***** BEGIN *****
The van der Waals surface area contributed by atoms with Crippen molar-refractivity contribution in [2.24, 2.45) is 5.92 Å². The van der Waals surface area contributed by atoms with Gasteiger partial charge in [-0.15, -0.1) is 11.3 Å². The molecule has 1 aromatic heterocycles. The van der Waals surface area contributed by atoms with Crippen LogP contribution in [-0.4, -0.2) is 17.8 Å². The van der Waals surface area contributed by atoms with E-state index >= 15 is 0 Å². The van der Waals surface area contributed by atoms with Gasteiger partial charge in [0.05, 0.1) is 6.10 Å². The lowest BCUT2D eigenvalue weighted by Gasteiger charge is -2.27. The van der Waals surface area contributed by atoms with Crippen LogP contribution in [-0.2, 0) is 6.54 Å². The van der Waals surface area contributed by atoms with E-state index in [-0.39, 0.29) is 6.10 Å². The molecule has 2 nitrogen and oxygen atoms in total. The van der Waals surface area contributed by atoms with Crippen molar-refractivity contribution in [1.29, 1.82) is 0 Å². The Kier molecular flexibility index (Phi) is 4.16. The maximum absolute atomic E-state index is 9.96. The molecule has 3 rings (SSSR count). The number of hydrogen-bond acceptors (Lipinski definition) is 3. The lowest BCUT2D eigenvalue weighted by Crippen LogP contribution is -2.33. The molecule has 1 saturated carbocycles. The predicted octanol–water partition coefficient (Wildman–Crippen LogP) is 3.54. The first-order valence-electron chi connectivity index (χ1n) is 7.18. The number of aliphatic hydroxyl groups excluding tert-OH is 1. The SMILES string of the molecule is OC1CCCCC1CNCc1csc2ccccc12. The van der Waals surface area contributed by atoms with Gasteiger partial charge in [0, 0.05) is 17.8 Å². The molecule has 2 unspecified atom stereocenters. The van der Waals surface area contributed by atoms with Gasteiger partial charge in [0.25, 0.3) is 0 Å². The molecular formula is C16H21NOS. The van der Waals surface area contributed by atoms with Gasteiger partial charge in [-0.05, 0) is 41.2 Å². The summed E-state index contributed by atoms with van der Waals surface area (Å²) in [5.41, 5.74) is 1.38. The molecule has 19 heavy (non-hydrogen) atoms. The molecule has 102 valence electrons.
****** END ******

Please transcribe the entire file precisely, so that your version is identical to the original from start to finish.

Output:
The van der Waals surface area contributed by atoms with Crippen molar-refractivity contribution in [2.24, 2.45) is 5.92 Å². The van der Waals surface area contributed by atoms with Gasteiger partial charge in [-0.15, -0.1) is 11.3 Å². The molecule has 1 aromatic heterocycles. The van der Waals surface area contributed by atoms with Crippen LogP contribution in [-0.4, -0.2) is 17.8 Å². The van der Waals surface area contributed by atoms with E-state index >= 15 is 0 Å². The van der Waals surface area contributed by atoms with Gasteiger partial charge in [0.05, 0.1) is 6.10 Å². The lowest BCUT2D eigenvalue weighted by Gasteiger charge is -2.27. The van der Waals surface area contributed by atoms with Crippen LogP contribution in [-0.2, 0) is 6.54 Å². The van der Waals surface area contributed by atoms with E-state index in [-0.39, 0.29) is 6.10 Å². The molecule has 2 nitrogen and oxygen atoms in total. The van der Waals surface area contributed by atoms with Crippen molar-refractivity contribution in [1.29, 1.82) is 0 Å². The Kier molecular flexibility index (Phi) is 4.16. The maximum absolute atomic E-state index is 9.96. The molecule has 3 rings (SSSR count). The number of hydrogen-bond acceptors (Lipinski definition) is 3. The lowest BCUT2D eigenvalue weighted by Crippen LogP contribution is -2.33. The molecule has 1 saturated carbocycles. The predicted octanol–water partition coefficient (Wildman–Crippen LogP) is 3.54. The first-order valence-electron chi connectivity index (χ1n) is 7.18. The number of aliphatic hydroxyl groups excluding tert-OH is 1. The SMILES string of the molecule is OC1CCCCC1CNCc1csc2ccccc12. The van der Waals surface area contributed by atoms with Gasteiger partial charge in [0, 0.05) is 17.8 Å². The molecule has 2 unspecified atom stereocenters. The van der Waals surface area contributed by atoms with Gasteiger partial charge in [0.25, 0.3) is 0 Å². The molecular formula is C16H21NOS. The van der Waals surface area contributed by atoms with Gasteiger partial charge in [-0.05, 0) is 41.2 Å². The summed E-state index contributed by atoms with van der Waals surface area (Å²) in [5.41, 5.74) is 1.38. The molecule has 19 heavy (non-hydrogen) atoms. The molecule has 102 valence electrons.